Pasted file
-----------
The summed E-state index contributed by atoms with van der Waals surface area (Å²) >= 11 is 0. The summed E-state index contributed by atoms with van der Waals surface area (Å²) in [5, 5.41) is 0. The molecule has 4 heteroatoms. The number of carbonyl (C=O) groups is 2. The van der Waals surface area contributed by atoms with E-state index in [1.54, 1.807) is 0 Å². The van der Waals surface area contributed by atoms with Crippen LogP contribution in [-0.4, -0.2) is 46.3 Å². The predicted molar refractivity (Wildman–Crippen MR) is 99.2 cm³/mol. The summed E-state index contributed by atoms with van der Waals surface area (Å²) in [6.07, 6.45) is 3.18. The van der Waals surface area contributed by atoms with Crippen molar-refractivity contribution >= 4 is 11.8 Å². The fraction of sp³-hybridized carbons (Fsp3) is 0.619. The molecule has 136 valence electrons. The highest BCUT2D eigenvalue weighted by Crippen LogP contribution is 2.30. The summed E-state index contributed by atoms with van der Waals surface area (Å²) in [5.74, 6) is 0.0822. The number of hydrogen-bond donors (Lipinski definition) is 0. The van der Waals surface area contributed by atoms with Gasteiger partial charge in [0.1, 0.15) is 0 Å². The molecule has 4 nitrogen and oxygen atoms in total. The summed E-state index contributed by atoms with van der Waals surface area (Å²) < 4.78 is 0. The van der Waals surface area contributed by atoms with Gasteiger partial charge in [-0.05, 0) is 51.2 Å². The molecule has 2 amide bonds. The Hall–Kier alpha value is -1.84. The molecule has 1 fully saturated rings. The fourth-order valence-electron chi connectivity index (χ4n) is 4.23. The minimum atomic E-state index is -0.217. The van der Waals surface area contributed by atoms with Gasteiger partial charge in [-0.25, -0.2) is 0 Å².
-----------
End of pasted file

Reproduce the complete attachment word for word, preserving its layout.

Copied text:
The summed E-state index contributed by atoms with van der Waals surface area (Å²) >= 11 is 0. The summed E-state index contributed by atoms with van der Waals surface area (Å²) in [5, 5.41) is 0. The molecule has 4 heteroatoms. The number of carbonyl (C=O) groups is 2. The van der Waals surface area contributed by atoms with E-state index in [1.54, 1.807) is 0 Å². The van der Waals surface area contributed by atoms with Crippen LogP contribution in [-0.4, -0.2) is 46.3 Å². The predicted molar refractivity (Wildman–Crippen MR) is 99.2 cm³/mol. The summed E-state index contributed by atoms with van der Waals surface area (Å²) in [6.07, 6.45) is 3.18. The van der Waals surface area contributed by atoms with Crippen molar-refractivity contribution >= 4 is 11.8 Å². The fraction of sp³-hybridized carbons (Fsp3) is 0.619. The molecule has 136 valence electrons. The highest BCUT2D eigenvalue weighted by Crippen LogP contribution is 2.30. The summed E-state index contributed by atoms with van der Waals surface area (Å²) in [5.74, 6) is 0.0822. The number of hydrogen-bond donors (Lipinski definition) is 0. The van der Waals surface area contributed by atoms with Gasteiger partial charge in [0.1, 0.15) is 0 Å². The molecule has 4 nitrogen and oxygen atoms in total. The summed E-state index contributed by atoms with van der Waals surface area (Å²) < 4.78 is 0. The van der Waals surface area contributed by atoms with Gasteiger partial charge in [-0.05, 0) is 51.2 Å². The molecule has 2 amide bonds. The Hall–Kier alpha value is -1.84. The molecule has 1 fully saturated rings. The fourth-order valence-electron chi connectivity index (χ4n) is 4.23. The minimum atomic E-state index is -0.217. The van der Waals surface area contributed by atoms with Gasteiger partial charge in [-0.25, -0.2) is 0 Å².